South African Police, 1917-1922

Scope and Content

Photocopies of papers of the South African Police on native meetings and affairs, 1917-1922: comprising file of reports of meetings of International Socialist League, the Bantu Womens' National League, the Transvaal Native National Congress and Industrial Workers of Africa, 1917-1918; file of correspondence on meetings of Africans organised by the International Socialist League, and on Native unrest and opposition to the Native Land Act Bill, 1917-1922; file of miscellaneous papers, including report of Inquiry into ill-treatment of natives by Police officers in Johannesburg, 1919 and inquest report on 11 Africans killed during a riot at Vrededorp, Feb 1920; file of papers on strike at the Meyer and Charlton mine, 1917; file of press cuttings relating to the International Socialist League, 1917-1920.

Administrative / Biographical History

The International Socialist League was founded in 1915, in opposition to World War One and the racist and conservative policies of the all-white South African Labour Party and the craft unions supporting it. It was initially rooted amongst white labour militants, but from the start it attracted black workers. The League argued in its weekly paper, the International , for a "new movement" to found One Big Union that would overcome the "bounds of Craft and race and sex," "recognise no bounds of craft, no exclusions of colour," and destroy capitalism through a "lockout of the capitalist class." From 1917 onwards, the International Socialist League began to organise amongst black and coloured workers. In March 1917, it founded an Indian Workers Industrial Union in Durban; in 1918, it founded a Clothing Workers Industrial Union (later spreading to Johannesburg) and horse drivers' union in the diamond mining town of Kimberly; in Cape Town, a sister organisation, the Industrial Socialist League, founded the Sweet and Jam Workers Industrial Union that same year. The International Workers of Africa was founded in 1917, the new general union's demands were simple, summed up in its slogan- "Sifuna Zonke!" ("We want everything!"). It was the first trade union for African workers ever formed in South Africa.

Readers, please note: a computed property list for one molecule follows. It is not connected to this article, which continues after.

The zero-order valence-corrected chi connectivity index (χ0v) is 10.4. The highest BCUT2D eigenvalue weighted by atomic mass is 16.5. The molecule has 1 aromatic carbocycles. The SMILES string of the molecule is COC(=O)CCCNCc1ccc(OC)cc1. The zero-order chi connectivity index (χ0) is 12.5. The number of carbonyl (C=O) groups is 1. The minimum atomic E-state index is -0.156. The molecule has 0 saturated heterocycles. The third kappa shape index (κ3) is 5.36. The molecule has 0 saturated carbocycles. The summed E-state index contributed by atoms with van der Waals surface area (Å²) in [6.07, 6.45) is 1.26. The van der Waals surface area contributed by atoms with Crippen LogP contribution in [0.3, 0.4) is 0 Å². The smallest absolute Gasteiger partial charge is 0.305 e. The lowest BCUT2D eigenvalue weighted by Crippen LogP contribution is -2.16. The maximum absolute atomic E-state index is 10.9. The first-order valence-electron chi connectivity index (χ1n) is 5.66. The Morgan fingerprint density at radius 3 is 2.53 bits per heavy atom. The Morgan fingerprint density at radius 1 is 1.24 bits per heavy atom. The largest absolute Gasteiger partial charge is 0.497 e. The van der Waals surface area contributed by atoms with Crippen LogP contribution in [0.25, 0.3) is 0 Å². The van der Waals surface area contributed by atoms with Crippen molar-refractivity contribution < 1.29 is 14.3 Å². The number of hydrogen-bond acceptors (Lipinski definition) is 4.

Papers divided into 5 series, as described above.

Access Information

Open although advance notice should be given. Access to individual items may be restricted under the Data Protection Act or the Freedom of Information Act.

Acquisition Information

The source of acquisition by ICS is not known.

Other Finding Aids


Archivist's Note

Compiled by Alan Kucia as part of the RSLP AIM25 Project.

Conditions Governing Use

A photocopying service is available, at the discretion of the Library staff. Copies are supplied solely for research or private study. Requests to publish, or to quote from original material should be submitted to the Information Resources Manager. The papers are presumed to be South African Government copyright.

Related Material

The ICS holds a large number of collections relating to South African politics, including African National Congress (ICS 1), Mary Benson (ICS 6), Ruth First (ICS 117), Marion Friedmann (ICS 20), Ruth Hayman (ICS 30) Baruch Hirson (ICS 32), Mandela Trials papers (ICS 52), Josie Palmer (ICS 57), Edward Roux (ICS 67), South African Institute of Race Relations (ICS 95), University of Cape Town (ICS 81-82), University of Transkei (ICS 19).

Location of Originals

Presumed to be held in the South African National Archives.